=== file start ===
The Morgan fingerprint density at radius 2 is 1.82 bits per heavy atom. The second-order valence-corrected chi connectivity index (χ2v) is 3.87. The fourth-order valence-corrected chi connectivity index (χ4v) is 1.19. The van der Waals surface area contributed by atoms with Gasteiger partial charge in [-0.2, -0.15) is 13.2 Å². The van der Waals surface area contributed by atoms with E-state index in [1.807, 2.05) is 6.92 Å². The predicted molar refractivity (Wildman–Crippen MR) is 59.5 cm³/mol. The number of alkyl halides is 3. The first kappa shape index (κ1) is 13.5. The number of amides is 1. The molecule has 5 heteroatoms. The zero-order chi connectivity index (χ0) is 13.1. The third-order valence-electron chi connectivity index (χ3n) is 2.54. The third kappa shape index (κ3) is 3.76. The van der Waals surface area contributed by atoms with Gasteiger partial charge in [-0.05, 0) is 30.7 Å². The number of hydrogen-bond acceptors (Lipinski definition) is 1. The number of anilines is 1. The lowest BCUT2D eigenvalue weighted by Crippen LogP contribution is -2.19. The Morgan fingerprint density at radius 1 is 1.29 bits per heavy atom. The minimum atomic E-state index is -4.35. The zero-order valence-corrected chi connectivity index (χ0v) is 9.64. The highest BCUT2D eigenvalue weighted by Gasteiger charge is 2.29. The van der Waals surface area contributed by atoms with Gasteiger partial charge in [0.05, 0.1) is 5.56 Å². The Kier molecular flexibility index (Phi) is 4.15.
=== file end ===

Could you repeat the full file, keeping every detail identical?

The Morgan fingerprint density at radius 2 is 1.82 bits per heavy atom. The second-order valence-corrected chi connectivity index (χ2v) is 3.87. The fourth-order valence-corrected chi connectivity index (χ4v) is 1.19. The van der Waals surface area contributed by atoms with Gasteiger partial charge in [-0.2, -0.15) is 13.2 Å². The van der Waals surface area contributed by atoms with E-state index in [1.807, 2.05) is 6.92 Å². The predicted molar refractivity (Wildman–Crippen MR) is 59.5 cm³/mol. The number of alkyl halides is 3. The first kappa shape index (κ1) is 13.5. The number of amides is 1. The molecule has 5 heteroatoms. The zero-order chi connectivity index (χ0) is 13.1. The third-order valence-electron chi connectivity index (χ3n) is 2.54. The third kappa shape index (κ3) is 3.76. The van der Waals surface area contributed by atoms with Gasteiger partial charge in [-0.05, 0) is 30.7 Å². The number of hydrogen-bond acceptors (Lipinski definition) is 1. The number of anilines is 1. The lowest BCUT2D eigenvalue weighted by Crippen LogP contribution is -2.19. The Morgan fingerprint density at radius 1 is 1.29 bits per heavy atom. The minimum atomic E-state index is -4.35. The zero-order valence-corrected chi connectivity index (χ0v) is 9.64. The highest BCUT2D eigenvalue weighted by Gasteiger charge is 2.29. The van der Waals surface area contributed by atoms with Gasteiger partial charge in [0.05, 0.1) is 5.56 Å². The Kier molecular flexibility index (Phi) is 4.15.